04-05Posted on Feb 23, 2004 in Formal Opinions
Opinion Letter No. 04-05
February 23, 2004
Honolulu Police Commission Records
A member of the public requested access to records of the Honolulu Police Commission (“Commission”) pertaining to investigations of complaints against police officers convicted of police brutality.
The Commission routinely destroys records after 30 months, and thus maintained no records responsive to the record request. The OIP therefore provided the Commission with general advice on how to respond to future similar requests.
First, although the Commission adopted a rule that makes its investigative reports confidential, the rule is not a “state law” for purposes of the UIPA and cannot be used to avoid disclosure of records that are otherwise public under the UIPA. The UIPA, not the Commission’s rules, dictates whether its records of the investigations may be withheld.
Assuming the Commission maintains records pertaining to a criminal conviction of a police officer, they are presumed public under the UIPA, subject to the exceptions at section 92F-13, HRS. Information about individuals mentioned in Commission investigations may be withheld from public disclosure to the extent that disclosure would constitute “a clearly unwarranted invasion of personal privacy” under section 92F-13(1), HRS.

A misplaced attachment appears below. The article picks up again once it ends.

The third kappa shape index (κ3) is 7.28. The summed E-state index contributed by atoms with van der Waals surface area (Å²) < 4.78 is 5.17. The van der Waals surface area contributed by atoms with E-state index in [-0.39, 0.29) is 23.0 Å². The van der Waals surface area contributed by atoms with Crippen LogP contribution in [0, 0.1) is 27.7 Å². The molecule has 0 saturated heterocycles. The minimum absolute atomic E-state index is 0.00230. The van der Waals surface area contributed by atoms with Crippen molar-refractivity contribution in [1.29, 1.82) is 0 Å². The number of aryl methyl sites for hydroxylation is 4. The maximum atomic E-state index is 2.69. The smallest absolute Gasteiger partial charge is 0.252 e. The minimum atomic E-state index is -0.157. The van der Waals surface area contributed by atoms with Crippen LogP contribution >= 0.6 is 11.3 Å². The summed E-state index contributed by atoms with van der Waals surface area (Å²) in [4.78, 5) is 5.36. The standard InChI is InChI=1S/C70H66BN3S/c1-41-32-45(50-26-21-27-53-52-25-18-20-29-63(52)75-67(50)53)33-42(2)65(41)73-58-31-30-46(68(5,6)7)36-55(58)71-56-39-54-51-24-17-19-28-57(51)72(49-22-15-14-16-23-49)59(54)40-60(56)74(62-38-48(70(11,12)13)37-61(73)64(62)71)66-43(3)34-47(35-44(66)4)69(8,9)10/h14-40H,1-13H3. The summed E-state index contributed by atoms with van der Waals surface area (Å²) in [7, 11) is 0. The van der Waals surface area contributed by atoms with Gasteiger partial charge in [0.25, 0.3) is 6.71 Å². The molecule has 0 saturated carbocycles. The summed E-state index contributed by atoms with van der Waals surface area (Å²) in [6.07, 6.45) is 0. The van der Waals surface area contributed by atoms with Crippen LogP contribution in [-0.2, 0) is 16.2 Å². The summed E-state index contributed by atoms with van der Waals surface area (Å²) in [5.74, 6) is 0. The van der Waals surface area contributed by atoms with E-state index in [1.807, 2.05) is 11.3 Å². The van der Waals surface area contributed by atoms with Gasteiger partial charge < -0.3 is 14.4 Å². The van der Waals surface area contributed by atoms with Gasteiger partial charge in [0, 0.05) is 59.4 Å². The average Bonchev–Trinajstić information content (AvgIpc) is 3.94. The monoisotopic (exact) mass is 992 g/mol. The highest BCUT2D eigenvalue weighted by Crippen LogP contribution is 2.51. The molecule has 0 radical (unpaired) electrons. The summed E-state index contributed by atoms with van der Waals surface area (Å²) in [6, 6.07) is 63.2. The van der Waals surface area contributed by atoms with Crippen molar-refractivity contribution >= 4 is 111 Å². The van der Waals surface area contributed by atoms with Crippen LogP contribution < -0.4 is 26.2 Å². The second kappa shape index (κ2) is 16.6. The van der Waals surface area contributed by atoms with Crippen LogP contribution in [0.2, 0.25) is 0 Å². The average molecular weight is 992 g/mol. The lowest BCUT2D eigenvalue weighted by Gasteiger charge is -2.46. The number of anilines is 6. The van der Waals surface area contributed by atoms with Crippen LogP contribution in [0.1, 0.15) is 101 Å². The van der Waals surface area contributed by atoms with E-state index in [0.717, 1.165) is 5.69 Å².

In addition, agencies are not required to disclose government records that must be confidential for the government to avoid the frustration of a legitimate government function. Haw. Rev. Stat. § 92F-13(3) (1993). This exception applies to certain records or information compiled for law enforcement and other purposes. Public information which is reasonably segregable from nonpublic information, however, should be made available.
The decision of whether to deny access to investigative records must be made on a case-by-case basis; and the OIP advised the Commission to consult with the OIP or its own attorney upon receipt of a record request.